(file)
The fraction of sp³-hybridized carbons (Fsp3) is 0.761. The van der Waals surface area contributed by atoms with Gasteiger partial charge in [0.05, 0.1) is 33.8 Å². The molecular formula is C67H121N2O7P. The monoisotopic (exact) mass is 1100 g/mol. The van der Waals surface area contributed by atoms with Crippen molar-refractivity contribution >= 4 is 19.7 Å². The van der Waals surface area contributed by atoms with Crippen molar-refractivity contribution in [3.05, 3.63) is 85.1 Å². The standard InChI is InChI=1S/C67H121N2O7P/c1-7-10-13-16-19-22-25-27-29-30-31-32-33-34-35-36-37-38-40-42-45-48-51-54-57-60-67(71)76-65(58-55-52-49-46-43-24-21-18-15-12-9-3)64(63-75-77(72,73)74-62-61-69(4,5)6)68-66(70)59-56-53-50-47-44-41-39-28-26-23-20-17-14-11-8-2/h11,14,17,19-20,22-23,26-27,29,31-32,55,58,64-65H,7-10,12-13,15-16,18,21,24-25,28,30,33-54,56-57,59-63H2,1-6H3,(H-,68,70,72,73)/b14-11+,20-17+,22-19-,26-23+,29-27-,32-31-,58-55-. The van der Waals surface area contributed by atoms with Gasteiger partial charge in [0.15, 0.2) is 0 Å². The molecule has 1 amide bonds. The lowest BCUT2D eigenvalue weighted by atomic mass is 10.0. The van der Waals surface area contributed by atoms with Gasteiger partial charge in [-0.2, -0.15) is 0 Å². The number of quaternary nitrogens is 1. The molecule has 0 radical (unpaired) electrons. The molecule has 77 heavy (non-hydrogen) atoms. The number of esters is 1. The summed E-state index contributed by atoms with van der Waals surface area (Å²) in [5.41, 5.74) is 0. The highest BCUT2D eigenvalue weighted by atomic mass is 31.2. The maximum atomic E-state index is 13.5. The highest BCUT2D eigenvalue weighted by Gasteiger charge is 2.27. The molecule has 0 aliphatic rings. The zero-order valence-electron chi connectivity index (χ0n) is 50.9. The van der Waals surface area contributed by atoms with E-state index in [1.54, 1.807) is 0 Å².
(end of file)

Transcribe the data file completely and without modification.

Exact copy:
The fraction of sp³-hybridized carbons (Fsp3) is 0.761. The van der Waals surface area contributed by atoms with Gasteiger partial charge in [0.05, 0.1) is 33.8 Å². The molecular formula is C67H121N2O7P. The monoisotopic (exact) mass is 1100 g/mol. The van der Waals surface area contributed by atoms with Crippen molar-refractivity contribution >= 4 is 19.7 Å². The van der Waals surface area contributed by atoms with Crippen molar-refractivity contribution in [3.05, 3.63) is 85.1 Å². The standard InChI is InChI=1S/C67H121N2O7P/c1-7-10-13-16-19-22-25-27-29-30-31-32-33-34-35-36-37-38-40-42-45-48-51-54-57-60-67(71)76-65(58-55-52-49-46-43-24-21-18-15-12-9-3)64(63-75-77(72,73)74-62-61-69(4,5)6)68-66(70)59-56-53-50-47-44-41-39-28-26-23-20-17-14-11-8-2/h11,14,17,19-20,22-23,26-27,29,31-32,55,58,64-65H,7-10,12-13,15-16,18,21,24-25,28,30,33-54,56-57,59-63H2,1-6H3,(H-,68,70,72,73)/b14-11+,20-17+,22-19-,26-23+,29-27-,32-31-,58-55-. The van der Waals surface area contributed by atoms with Gasteiger partial charge in [0.15, 0.2) is 0 Å². The molecule has 1 amide bonds. The lowest BCUT2D eigenvalue weighted by atomic mass is 10.0. The van der Waals surface area contributed by atoms with Gasteiger partial charge in [-0.2, -0.15) is 0 Å². The number of quaternary nitrogens is 1. The molecule has 0 radical (unpaired) electrons. The molecule has 77 heavy (non-hydrogen) atoms. The number of esters is 1. The summed E-state index contributed by atoms with van der Waals surface area (Å²) in [5.41, 5.74) is 0. The highest BCUT2D eigenvalue weighted by atomic mass is 31.2. The maximum atomic E-state index is 13.5. The highest BCUT2D eigenvalue weighted by Gasteiger charge is 2.27. The molecule has 0 aliphatic rings. The zero-order valence-electron chi connectivity index (χ0n) is 50.9. The van der Waals surface area contributed by atoms with E-state index in [1.54, 1.807) is 0 Å².